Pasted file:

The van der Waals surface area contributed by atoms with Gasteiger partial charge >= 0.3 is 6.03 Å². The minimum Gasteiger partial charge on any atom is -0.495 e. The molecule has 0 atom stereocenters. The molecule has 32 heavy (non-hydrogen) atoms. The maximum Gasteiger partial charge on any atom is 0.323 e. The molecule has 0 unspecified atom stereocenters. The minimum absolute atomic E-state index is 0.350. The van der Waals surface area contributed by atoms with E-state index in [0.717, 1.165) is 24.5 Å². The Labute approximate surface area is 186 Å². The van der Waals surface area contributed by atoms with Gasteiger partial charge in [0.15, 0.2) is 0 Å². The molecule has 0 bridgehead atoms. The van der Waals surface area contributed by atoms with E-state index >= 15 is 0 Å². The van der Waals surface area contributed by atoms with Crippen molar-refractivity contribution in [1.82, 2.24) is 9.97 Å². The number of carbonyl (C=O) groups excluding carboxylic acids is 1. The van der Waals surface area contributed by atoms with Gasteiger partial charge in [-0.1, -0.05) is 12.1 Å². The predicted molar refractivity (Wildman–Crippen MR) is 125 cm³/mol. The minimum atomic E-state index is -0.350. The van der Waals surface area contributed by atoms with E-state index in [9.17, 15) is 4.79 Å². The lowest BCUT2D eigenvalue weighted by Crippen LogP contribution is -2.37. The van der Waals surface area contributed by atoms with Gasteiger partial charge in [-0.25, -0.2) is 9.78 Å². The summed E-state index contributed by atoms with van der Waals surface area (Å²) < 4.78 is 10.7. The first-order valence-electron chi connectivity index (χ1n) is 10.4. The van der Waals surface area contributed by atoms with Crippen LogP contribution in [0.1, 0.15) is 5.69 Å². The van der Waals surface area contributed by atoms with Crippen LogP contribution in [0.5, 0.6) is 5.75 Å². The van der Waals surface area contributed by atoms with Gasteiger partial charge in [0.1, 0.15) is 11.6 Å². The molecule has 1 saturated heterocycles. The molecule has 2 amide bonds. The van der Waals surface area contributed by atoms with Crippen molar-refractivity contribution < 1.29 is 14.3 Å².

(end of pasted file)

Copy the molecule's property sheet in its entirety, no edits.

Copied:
The van der Waals surface area contributed by atoms with Gasteiger partial charge >= 0.3 is 6.03 Å². The minimum Gasteiger partial charge on any atom is -0.495 e. The molecule has 0 atom stereocenters. The molecule has 32 heavy (non-hydrogen) atoms. The maximum Gasteiger partial charge on any atom is 0.323 e. The molecule has 0 unspecified atom stereocenters. The minimum absolute atomic E-state index is 0.350. The van der Waals surface area contributed by atoms with E-state index in [0.717, 1.165) is 24.5 Å². The Labute approximate surface area is 186 Å². The van der Waals surface area contributed by atoms with Gasteiger partial charge in [0.15, 0.2) is 0 Å². The molecule has 0 bridgehead atoms. The van der Waals surface area contributed by atoms with E-state index >= 15 is 0 Å². The van der Waals surface area contributed by atoms with Crippen molar-refractivity contribution in [1.82, 2.24) is 9.97 Å². The number of carbonyl (C=O) groups excluding carboxylic acids is 1. The van der Waals surface area contributed by atoms with Gasteiger partial charge in [-0.1, -0.05) is 12.1 Å². The predicted molar refractivity (Wildman–Crippen MR) is 125 cm³/mol. The minimum atomic E-state index is -0.350. The van der Waals surface area contributed by atoms with E-state index in [9.17, 15) is 4.79 Å². The lowest BCUT2D eigenvalue weighted by Crippen LogP contribution is -2.37. The van der Waals surface area contributed by atoms with Gasteiger partial charge in [-0.25, -0.2) is 9.78 Å². The summed E-state index contributed by atoms with van der Waals surface area (Å²) < 4.78 is 10.7. The first-order valence-electron chi connectivity index (χ1n) is 10.4. The van der Waals surface area contributed by atoms with Crippen LogP contribution in [0.1, 0.15) is 5.69 Å². The van der Waals surface area contributed by atoms with Crippen LogP contribution in [0.5, 0.6) is 5.75 Å². The van der Waals surface area contributed by atoms with Gasteiger partial charge in [0.1, 0.15) is 11.6 Å². The molecule has 1 saturated heterocycles. The molecule has 2 amide bonds. The van der Waals surface area contributed by atoms with Crippen molar-refractivity contribution < 1.29 is 14.3 Å².